The IP has provided a degree of consensus around the nature of shared threats to the HA. However, interpretation of the meanings of these threats is filtered through the lens of national interests. Consequently, responses differ; multilateral cooperation is difficult to achieve. Situating peace in Afghanistan as the pivot for cooperation further complicates the process, as positions on how peace should be secured diverge.
The quest for peace cannot be understood in a vacuum; it intertwines with a number of disputes at local, national and regional levels. One effort to map this examines regional disputes between India and Pakistan, Pakistan and Afghanistan and Taliban factions which span their borders, Iran and Saudi Arabia and the USA and Iran (Vigier 2009).
The Afghan conflict is therefore multilayered, with intricate roots in the past. It is shaped by tribal, ethnic, regional and economic factors that often encompass local, national, regional and international levels. This section demonstrates the ways in which regional intervention through the IP is often hindered by the continuation of negative strategies and divergent conceptions of how peace should be addressed.
Central to this is the uncertain presence of the USA in the post-2014 period. Historically, Afghanistan has played host to various geostrategic conflicts, with the legacy of the Great Game still evident in the use of proxy models by great powers and Afghanistan’s neighbours to foment conflict and hedge their bets should the country remain unstable. National rivalries and fragmentation have often clouded the perception of shared economic opportunities reinforced through labyrinthine bureaucracy and lack of infrastructure with which to support economic cooperation.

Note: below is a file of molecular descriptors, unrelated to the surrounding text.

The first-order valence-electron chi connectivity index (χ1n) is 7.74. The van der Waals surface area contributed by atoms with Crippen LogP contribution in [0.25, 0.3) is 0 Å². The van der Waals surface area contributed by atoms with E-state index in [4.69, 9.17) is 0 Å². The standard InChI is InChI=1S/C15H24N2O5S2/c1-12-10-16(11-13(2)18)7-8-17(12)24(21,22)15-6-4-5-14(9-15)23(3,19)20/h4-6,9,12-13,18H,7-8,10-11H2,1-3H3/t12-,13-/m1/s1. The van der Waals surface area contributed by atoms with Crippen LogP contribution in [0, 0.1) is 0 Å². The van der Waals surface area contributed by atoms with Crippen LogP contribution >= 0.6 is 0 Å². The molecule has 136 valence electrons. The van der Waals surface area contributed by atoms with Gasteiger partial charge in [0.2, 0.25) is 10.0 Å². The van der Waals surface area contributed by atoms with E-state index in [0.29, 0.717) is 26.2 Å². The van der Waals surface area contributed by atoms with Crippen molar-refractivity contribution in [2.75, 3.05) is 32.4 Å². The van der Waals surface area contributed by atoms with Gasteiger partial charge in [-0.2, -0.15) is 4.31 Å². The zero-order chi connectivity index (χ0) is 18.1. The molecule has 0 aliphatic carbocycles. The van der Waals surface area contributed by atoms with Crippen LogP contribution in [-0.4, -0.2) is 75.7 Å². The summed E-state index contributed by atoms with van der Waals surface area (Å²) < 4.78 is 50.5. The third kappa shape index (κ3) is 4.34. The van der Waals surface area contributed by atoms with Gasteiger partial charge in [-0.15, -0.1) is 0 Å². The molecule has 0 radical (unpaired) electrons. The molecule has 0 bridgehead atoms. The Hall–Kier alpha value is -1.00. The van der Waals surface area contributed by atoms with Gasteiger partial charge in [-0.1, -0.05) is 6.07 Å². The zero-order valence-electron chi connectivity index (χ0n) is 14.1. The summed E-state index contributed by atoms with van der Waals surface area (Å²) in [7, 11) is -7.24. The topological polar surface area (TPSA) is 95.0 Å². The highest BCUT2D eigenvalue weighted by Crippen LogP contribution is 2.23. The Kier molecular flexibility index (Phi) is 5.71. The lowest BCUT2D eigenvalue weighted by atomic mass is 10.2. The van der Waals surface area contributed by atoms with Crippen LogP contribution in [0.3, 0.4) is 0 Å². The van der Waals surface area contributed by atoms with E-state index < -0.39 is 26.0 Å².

The IP is conceptualised to bridge this gap, but even its approach does not imply the naïve idea of complete regional harmony. Rather, it concentrates on developing productive patterns for improving peace and stability in the HA as a whole. The success of pacification strategies is largely determined by acceptance of target audiences (HA countries) of the vision articulated by policy enunciators. Even where agreement emerges, peaceful outcomes may not ensue.
Afghanistan and the USA
Sustainable security in post-2014 Afghanistan is premised on the nature of the continuing US presence in the country, the strength of the Afghan National Security Forces (ANSF) and a successful political transition.
The question of good governance is especially critical, as highlighted at the 2012 Tokyo Conference (Tokyo Declaration 2012). Finally, Afghanistan’s economic transition away from donor dependency towards self-sufficiency and private sector development will be integral to its stability.
The fundamental outline for post-2014 USA-Afghan relations is contained in the ‘Bilateral Security Agreement’ (BSA), enabling American forces to remain in Afghanistan. This falls under the ‘Strategic Partnership Agreement’, specifying a general framework for the relationship over the next 10 years, yet there is lingering uncertainty whether either party will be able or willing to adhere to the provisions of the pact.